Jan Shipps: A Social and Intellectual Portrait: How a Methodist Girl from Hueytown, Alabama, Became an Acclaimed Mormon Studies Scholar

$24.95

by Gordon Shepherd and Gary Shepherd
A significant contribution to understanding both a unique scholar and Mormon historiography.” —Kathryn M. Daynes
This is important reading for any who hope to understand Shipps or the emergence of the field in which she worked.” —Phil Barlow
There is much to learn here about Mormonism itself and those who studied it.” —Kathleen Flake

 
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Book Description:

How did Jo Ann Barnett—a Methodist girl born and raised in Hueytown, Alabama, during the Great Depression and World War II—come to be Jan Shipps, a renowned non-Mormon historian and scholar of The Church of Jesus Christ of Latter-day Saints? In Jan Shipps: A Social and Intellectual Portrait, authors Gordon Shepherd and Gary Shepherd tell the story of how Shipps not only became an important and trusted authority in a field that was predominantly made up of Mormon men, but also the crucial role she played in legitimizing Mormon Studies as a credible academic field of study.

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Praise for Jan Shipps: A Social and Intellectual Portrait

Unique among scholars of Mormonism, Jan Shipps, an Alabamian Methodist woman, is a puzzle. She became the consummate insider-outsider and author of a groundbreaking study of the Church’s origins. Gordon Shepherd and Gary Shepherd have beautifully unraveled the puzzle in an admirable mix of biography and analysis. Jan Shipps is a significant contribution to understanding both a unique scholar and Mormon historiography. Kathryn M. Daynes, author of More Wives Than One: Transformation of the Mormon Marriage System 1840-1910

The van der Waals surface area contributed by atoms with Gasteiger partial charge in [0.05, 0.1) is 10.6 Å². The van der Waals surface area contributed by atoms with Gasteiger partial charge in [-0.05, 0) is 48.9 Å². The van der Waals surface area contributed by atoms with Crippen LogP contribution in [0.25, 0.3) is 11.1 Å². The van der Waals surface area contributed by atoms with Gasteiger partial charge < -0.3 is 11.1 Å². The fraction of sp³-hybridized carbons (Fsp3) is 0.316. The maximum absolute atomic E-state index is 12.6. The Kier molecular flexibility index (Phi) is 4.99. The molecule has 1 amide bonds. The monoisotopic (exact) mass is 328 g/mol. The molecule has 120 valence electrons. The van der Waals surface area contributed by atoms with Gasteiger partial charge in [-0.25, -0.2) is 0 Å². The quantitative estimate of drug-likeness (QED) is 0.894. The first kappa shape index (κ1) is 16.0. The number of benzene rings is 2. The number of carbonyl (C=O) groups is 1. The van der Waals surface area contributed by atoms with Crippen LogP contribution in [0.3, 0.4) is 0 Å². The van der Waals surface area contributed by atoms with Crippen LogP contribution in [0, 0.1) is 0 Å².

“The person and work of Jan Shipps comprise one of the ten most important factors enabling Mormon Studies to eclipse its parochial past. Authors Gordon and Gary Shepherd have adroitly marshalled the tools of history and social science to lay bare how this unlikely event came to be. This is important reading for any who hope to understand Shipps or the emergence of the field in which she worked. Important also for any scholar feeling that the deck in a competitive academy is stacked against them.” —Phil Barlow, Neal A. Maxwell Fellow at the Neal A. Maxwell Institute for Religious Scholarship at Brigham Young University.
“Jan Shipps deserves and the Shepherds are to be thanked for this celebration of her celebrated career. The authors rightly insist this is not a thorough treatment of Jan’s life but rather an account of her role in the rise Mormon Studies in the late-twentieth century. It was a watershed time and Jan was a creator of and catalyst to much of the best scholarship which flowed from it. As such, there is much to learn here about Mormonism itself and those who studied it during this period.” —Kathleen Flake, Richard Lyman Bushman Professor of Mormon Studies, University of Virginia

About the Authors:

Gordon Shepherd obtained his undergraduate degree from the University of Utah and his PhD from the State University of New York at Stony Brook. He is currently professor of sociology at the University of Central Arkansas. With Gary Shepherd, he is co-author of Mormon Passage: A Missionary Chronicle (University of Illinois Press, 1998), Binding Heaven and Earth: Patriarchal Blessings in the Prophetic Development of Early Mormonism (Penn State University Press, 2012), and co-editor (with Lavina Fielding Anderson) of Voices for Equality: Ordain Women and Resurgent Mormon Feminism (Greg Kofford Books, 2015).

Gary Shepherd obtained his undergraduate degree at the University of Utah and his PhD from Michigan State University. He is the former department chair of sociology and anthropology and professor emeritus at Oakland University. With Gordon Shepherd, he is co-author of Talking with the Children of God: Prophecy and Reformation in a Radical Religious Group (University of Illinois Press, 2010), and A Kingdom Transformed: Early Mormonism and the Modern LDS Church (University of Utah Press, 2015).


More Information:

254 pages
ISBN: 978-1-58958-767-0 (paperback); 978-1-58958-768-7 (hardcover)

 

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